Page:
The IEA publishes oil stock figures for each member country here, measured by days of net oil imports. That data shows Australia held the equivalent of 67 days of oil stock in December 2021 – the mo st recent data available at the time of writing – the lowest total of all 27 IEA countries listed.
Australia’s tally includes three days of stock held abroad. The IEA says stocks held under bilateral agreements can be counted towards the 90-day minimum requirement in some circumstances. In 2020, Australia reached an agreement to access part of the United States’ Strategic Petroleum Reserve to bolster domestic fuel security.
The only other country that was not compliant with the 90-day requirement was New Zealand with 87 days of stock, 34 of which were held abroad. In comparison, Japan had 219 days of stock while the UK had 905 days of stock. The IEA does not list oil stocks for some IEA members such as the United States, Canada, Mexico and Norway because they are net oil exporters.
The Australian government also publish es monthly petroleum statistics here. That data likewise confirms Australia had 67 days of net oil import coverage in December 2021 (see sheet: “Stock IEA days incl. on the way”).
The Australian government data also lists two other types of oil stock: oil onboard vessels destined for Australia (12 days of stock) and oil overseas waiting delivery to Australia (10 days of stock). The three categories total 89 days of cover from stock “held for the Australian market in Australia and overseas”.
According to the data notes, “stock that is onboard vessels or held overseas is not able to be included in meeting Australia’s IEA stockholding obligation”.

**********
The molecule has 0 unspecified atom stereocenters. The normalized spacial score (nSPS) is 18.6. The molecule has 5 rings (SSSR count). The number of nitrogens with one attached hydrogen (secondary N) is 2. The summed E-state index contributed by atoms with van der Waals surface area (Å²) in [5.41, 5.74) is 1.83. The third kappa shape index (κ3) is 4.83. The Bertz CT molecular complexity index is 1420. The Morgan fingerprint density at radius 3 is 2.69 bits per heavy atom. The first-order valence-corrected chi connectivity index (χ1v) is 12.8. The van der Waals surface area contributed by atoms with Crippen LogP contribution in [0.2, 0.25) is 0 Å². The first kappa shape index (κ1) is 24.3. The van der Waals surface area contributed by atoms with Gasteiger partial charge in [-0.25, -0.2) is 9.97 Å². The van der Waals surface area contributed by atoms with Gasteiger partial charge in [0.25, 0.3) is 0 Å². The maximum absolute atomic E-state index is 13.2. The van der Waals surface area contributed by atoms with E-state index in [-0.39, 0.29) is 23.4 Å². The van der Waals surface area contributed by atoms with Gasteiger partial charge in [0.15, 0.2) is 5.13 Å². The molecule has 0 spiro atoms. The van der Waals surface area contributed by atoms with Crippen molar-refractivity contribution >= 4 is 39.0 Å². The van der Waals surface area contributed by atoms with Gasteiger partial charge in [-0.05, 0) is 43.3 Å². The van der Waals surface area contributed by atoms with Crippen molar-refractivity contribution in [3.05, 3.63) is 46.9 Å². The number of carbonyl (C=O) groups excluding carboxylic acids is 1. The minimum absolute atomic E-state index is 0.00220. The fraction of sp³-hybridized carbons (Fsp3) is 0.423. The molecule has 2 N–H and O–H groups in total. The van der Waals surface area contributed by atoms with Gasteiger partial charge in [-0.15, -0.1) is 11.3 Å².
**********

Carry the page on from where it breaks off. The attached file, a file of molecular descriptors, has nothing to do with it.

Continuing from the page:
Mr Taylor’s spokeswoman said the government “does not consider the current IEA methodology for counting stocks fair or representative of Austr alia’s unique geography compared to interconnected European countries”.
Tony Wood, energy and climate change program director at the Grattan Institute, told AAP FactCheck in an email that since Australia’s strategic oil reserve is held to meet our international IEA obligation, it “doesn’t matter where the product is physically held”.
However, it was “pretty questionable” to define overseas and on-water oil stocks as being ‘here in Australia’, Mr Wood said.
In 2019, Deakin University Law School professor Samantha Hepburn told AAP FactCheck that on-water supplies should not be counted towards Australia’s IEA oil stocks “because we don’t have full control of our fuel stocks on international waters until it is on our soil”.
“If you don’t have 90 d ays of reserves, excluding on-water stocks, Australia would be unable to contribute to the global response in the event of a fuel shortage and this would undermine global security,” she said at the time.
Australia has not complied with the IEA’s 90-day reserve requirement since 2012, according to a 2020 parliamentary research paper. The government says it is committed to returning to compliance with the stockholding obligation by 2026.
The most recent data at the time of Mr Taylor’s claim showed Australia had 64 days of oil reserves in Australia, with a further 25 days of stock either held offshore for Australian use, in transit to the country or overseas awaiting shipment.
It is therefore misleading to claim that Australia has 89 days of oil stock “here in Australia” when a significant portion of that stock is either stored offshore or is yet to arrive in the country.
Misleading – The claim is accurate in parts but information has also been presented incorrectly, out of context or omitted.
Extracted in full from: Energy minister misleads on oil reserves in Australia | The Canberra Times | Canberra, ACT